An unusual feature of the cerebellar cortex is that its output neurons, Purkinje cells, release GABA (γ-aminobutyric acid). Their high intrinsic firing rates1 (50 Hz) and extensive convergence2,3 predict that their target neurons in the cerebellar nuclei would be largely inhibited unless Purkinje cells pause their spiking, yet Purkinje and nuclear neuron firing rates do not always vary inversely4. One indication of how these synapses transmit information is that populations of Purkinje neurons synchronize their spikes during cerebellar behaviours5,6,7,8,9,10,11. If nuclear neurons respond to Purkinje synchrony, they may encode signals from subsets of inhibitory inputs7,12,13,14. Here we show in weanling and adult mice that nuclear neurons transmit the timing of synchronous Purkinje afferent spikes, owing to modest Purkinje-to-nuclear convergence ratios (∼40:1), fast inhibitory postsynaptic current kinetics (τdecay = 2.5 ms) and high intrinsic firing rates (∼90 Hz). In vitro, dynamically clamped asynchronous inhibitory postsynaptic potentials mimicking Purkinje afferents suppress nuclear cell spiking, whereas synchronous inhibitory postsynaptic potentials entrain nuclear cell spiking. With partial synchrony, nuclear neurons time-lock their spikes to the synchronous subpopulation of inputs, even when only 2 out of 40 afferents synchronize. In vivo, nuclear neurons reliably phase-lock to regular trains of molecular layer stimulation. Thus, cerebellar nuclear neurons can preferentially relay the spike timing of synchronized Purkinje cells to downstream premotor areas.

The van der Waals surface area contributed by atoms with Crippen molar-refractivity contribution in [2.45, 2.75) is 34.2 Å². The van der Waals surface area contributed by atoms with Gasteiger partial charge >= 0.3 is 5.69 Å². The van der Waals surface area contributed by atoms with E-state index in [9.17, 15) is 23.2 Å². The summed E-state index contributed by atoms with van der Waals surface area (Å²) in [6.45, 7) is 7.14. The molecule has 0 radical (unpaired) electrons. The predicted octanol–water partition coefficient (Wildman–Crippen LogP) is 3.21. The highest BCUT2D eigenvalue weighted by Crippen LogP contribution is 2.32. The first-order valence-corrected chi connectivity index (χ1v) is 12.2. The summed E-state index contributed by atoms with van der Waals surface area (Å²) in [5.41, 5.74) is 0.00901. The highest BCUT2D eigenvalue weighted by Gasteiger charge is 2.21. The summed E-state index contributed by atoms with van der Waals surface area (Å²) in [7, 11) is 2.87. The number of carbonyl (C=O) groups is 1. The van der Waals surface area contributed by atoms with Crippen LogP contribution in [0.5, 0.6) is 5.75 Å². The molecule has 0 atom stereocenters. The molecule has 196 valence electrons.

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We are grateful to J. R. Pugh for new analysis of data from ref. 19 on whole-cell GABA conductances. We thank D. Ferster, D. McLean and C. Woolley for comments on the manuscript. This work was supported by NIH grants R01-NS39395 (I.M.R.) and F32-NS067831 (A.L.P.).
The authors declare no competing financial interests.
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Person, A., Raman, I. Purkinje neuron synchrony elicits time-locked spiking in the cerebellar nuclei. Nature 481, 502–505 (2012). https://doi.org/10.1038/nature10732
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